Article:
The message was clear at Atholton High School last week.
Baseballis back, and not even barbarians can hold up the game.
Atholton has ushered in many an Easter break by celebrating the game of baseball with a well-run, two-day tournament. This year's tournament, which ended Wednesday with Mount Hebron defeating Atholton ina tense, extra-inning affair, was doubly significant.
It marked the first tournament in Atholton's charming, new baseball facility, which includes two dugouts, a press box and a re-painted, electronic scoreboard.
The ball yard fittingly has been named Van Deusen Field,a tribute to Don Van Deusen, the school's former baseball coach and current athletic director who has made the field's impeccable maintenance his labor of love for years.
Two weeks ago, shortly after thefield had been unveiled for its first high school game, vandals tried to ruin the Raiders' party.
They broke into a tool shed, stole tools and banners, set fire to one dugout, dug up a huge chunk of infield grass, burned another part of the infield, and spray-painted racist graffiti on the dugouts and adjacent concession stands. In all, about $1,000 in theft and property damage was done.
Larry Thompson, the Raiders' assistant baseball coach, noticed the damage early Saturday morning, April 4. By noon, more than 40 people, including the entire varsity and junior varsity baseball teams, coaches and parents, were ridding the field of its ugly bruises.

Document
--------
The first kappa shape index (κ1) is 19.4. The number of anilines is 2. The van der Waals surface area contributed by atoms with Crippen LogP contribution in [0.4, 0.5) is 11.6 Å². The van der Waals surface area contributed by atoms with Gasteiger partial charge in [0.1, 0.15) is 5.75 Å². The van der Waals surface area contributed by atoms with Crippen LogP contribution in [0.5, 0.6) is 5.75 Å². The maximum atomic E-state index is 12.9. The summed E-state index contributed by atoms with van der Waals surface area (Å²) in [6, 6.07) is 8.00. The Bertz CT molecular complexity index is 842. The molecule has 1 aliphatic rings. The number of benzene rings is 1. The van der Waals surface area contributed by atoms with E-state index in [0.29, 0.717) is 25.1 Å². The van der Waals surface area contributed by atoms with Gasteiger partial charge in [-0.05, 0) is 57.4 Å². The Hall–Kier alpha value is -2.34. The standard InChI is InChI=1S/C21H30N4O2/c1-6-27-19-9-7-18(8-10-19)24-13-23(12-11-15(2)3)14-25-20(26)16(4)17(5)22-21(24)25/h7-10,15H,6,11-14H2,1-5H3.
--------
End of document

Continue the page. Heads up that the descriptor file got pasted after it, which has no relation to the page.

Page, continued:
"By 6, we could have played a game on it," said John Gick, the president of the school's boosters club. "Everybody pitched in."
Which pretty much sums up the story of Van Deusen Field. The project, originally conceived by Van Deusen, began to take shape last October. Players, coaches and parentsworked hard with fund-raisers, and donated their time, skills and equipment to the field, mostly on weekends. Gick, for one, spent several days of his vacation at Atholton.
One parent, Joe Corden, laid much of the brick that forms the facade of the dugouts. Larry Altman, an electrician, wired the concession stands and the scoreboard. Volunteers painted dugouts and planted new sod. Another parent, a welder, pieced together an improved backstop, which was moved further behind home plate for better playing conditions. The list is endless.
Sixmonths and $6,000 later, the Raiders are playing ball on their own field of dreams.
"I can't say enough about the kids and the parents," said Gick, who lent his roofing and carpentry skills to the project. "With the county budget the way it is, we're lucky we have people with the money to do things like this. You've got to have a good showing with people like this."
Barbarians don't have a chance againstpeople like this.